News Release

Race discrimination linked to heightened risk of underweight and premature babies

Adds to existing evidence that discrimination is a risk factor for poor health outcomes

Peer-Reviewed Publication


Experience of race discrimination on the basis of ethnicity, skin colour, or nationality is linked to a heightened risk of having an underweight and/or premature baby, finds a pooled data analysis of the available evidence, published in the open access journal BMJ Global Health.

The findings add to the existing evidence that race discrimination is a risk factor for poor health outcomes, say the researchers.

For several decades, race has been recognised as a social determinant of health and a risk factor for numerous diseases.  The evidence increasingly suggests that upstream social, environmental, economic and political factors are fundamental drivers of health inequities, and that it is often racism, rather than race, that is the root cause.

For example, maternal death rates among Black and Indigenous women in the USA are 2–3 times higher than those of White women. Similarly, in the UK, maternal death rates are 2–4 times higher among Black and Asian women than they are among White women.

To explore the existing patterns of racial disparities in pregnancy outcomes, the researchers searched 8 electronic databases, looking for relevant studies on self-reported race discrimination and premature birth (before 37 weeks), low birthweight, and high blood pressure associated with pregnancy, and published up to January 2022.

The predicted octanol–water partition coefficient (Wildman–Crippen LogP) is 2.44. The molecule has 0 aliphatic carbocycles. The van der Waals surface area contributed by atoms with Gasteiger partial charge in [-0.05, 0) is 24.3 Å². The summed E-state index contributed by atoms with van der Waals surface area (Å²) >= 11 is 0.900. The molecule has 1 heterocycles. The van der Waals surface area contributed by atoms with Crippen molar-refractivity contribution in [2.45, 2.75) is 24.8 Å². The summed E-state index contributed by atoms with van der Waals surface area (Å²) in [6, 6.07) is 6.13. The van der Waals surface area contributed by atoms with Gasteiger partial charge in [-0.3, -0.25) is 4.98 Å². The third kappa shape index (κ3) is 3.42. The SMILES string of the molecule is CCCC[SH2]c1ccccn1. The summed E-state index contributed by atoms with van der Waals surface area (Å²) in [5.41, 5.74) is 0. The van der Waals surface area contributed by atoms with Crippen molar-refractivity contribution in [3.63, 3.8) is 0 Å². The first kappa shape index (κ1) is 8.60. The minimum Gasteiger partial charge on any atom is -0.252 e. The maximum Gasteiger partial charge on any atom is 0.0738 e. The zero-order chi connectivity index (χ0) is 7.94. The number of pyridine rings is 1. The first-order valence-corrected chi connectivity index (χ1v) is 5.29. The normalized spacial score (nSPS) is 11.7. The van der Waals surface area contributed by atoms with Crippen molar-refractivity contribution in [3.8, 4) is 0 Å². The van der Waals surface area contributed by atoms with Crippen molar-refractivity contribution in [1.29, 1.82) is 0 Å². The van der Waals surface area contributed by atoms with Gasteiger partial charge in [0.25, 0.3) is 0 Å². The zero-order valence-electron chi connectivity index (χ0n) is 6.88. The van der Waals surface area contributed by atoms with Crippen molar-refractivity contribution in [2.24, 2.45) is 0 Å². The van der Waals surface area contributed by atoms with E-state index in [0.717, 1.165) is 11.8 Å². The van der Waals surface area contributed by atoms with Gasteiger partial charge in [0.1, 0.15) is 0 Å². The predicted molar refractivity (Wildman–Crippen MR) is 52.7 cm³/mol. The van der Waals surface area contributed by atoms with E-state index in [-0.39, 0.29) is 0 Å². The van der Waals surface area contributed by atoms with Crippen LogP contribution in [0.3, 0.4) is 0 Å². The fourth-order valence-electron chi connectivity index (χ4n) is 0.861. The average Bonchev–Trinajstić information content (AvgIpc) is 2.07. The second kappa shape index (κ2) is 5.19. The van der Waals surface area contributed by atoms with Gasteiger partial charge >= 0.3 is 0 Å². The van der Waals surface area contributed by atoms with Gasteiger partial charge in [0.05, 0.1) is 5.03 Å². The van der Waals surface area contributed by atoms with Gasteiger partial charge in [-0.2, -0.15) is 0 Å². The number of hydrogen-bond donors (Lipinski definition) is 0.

In all, the results of 24 studies were included in the final analysis, with the number of participants in each study ranging from 39 to 9470. Most (20) studies were carried out in the US.

Study participants were of different racial and ethnic backgrounds, including Black or African American, Hispanic, non-Hispanic white, Mãori, Pacific, Asian, Aboriginal, Romani, indigenous German and Turkish.

The pooled data analysis showed that for all the outcomes studied, experience of race discrimination was associated with a heightened risks of premature birth and giving birth to a small-for-gestational age baby.

The overall odds of a premature birth were estimated to be 40% higher. When low quality studies were excluded, the odds of a premature birth were reduced but still 31% higher. And while not statistically significant, the overall odds of a small-for-gestational age baby were estimated to be 23% higher.

Similar results were obtained when further analyses of selected data were carried out.

The researchers acknowledge that many of the studies included in the pooled data analysis were of low quality, and that most were based in the USA, and included few marginalised racial or ethnic groups other than African Americans. As such, they may not be more widely applicable to other ethnic groups and cultural settings.

Nevertheless, they point out: “Our findings align with existing evidence on perceived racial discrimination as an important risk factor for adverse pregnancy outcomes.”

They explain: “Pervasive in people’s day-to-day lives, racism has far reaching implications on the experiences of racialised individuals. As an upstream factor, it shapes other social determinants of health such as employment, poverty, education and housing. 

“Relating more directly to health, racism can impact what services and resources are available, such as referral to specialist care, access to health insurance and access to public health services.”

The researchers highlight various approaches to counter the effects of racism on health outcomes, including the need to improve the training of clinicians.

This can be done by: “universally removing well-documented examples of racial bias which continue to perpetuate health inequities,” they suggest. 

“This includes the lack of teaching on dermatology and differential disease presentations in non-White individuals, inaccuracies in pulse oximetry technology, unsubstantiated race-based adjustments to measuring renal function, and inadequate teaching around individual biases and the social drivers of health inequities.”

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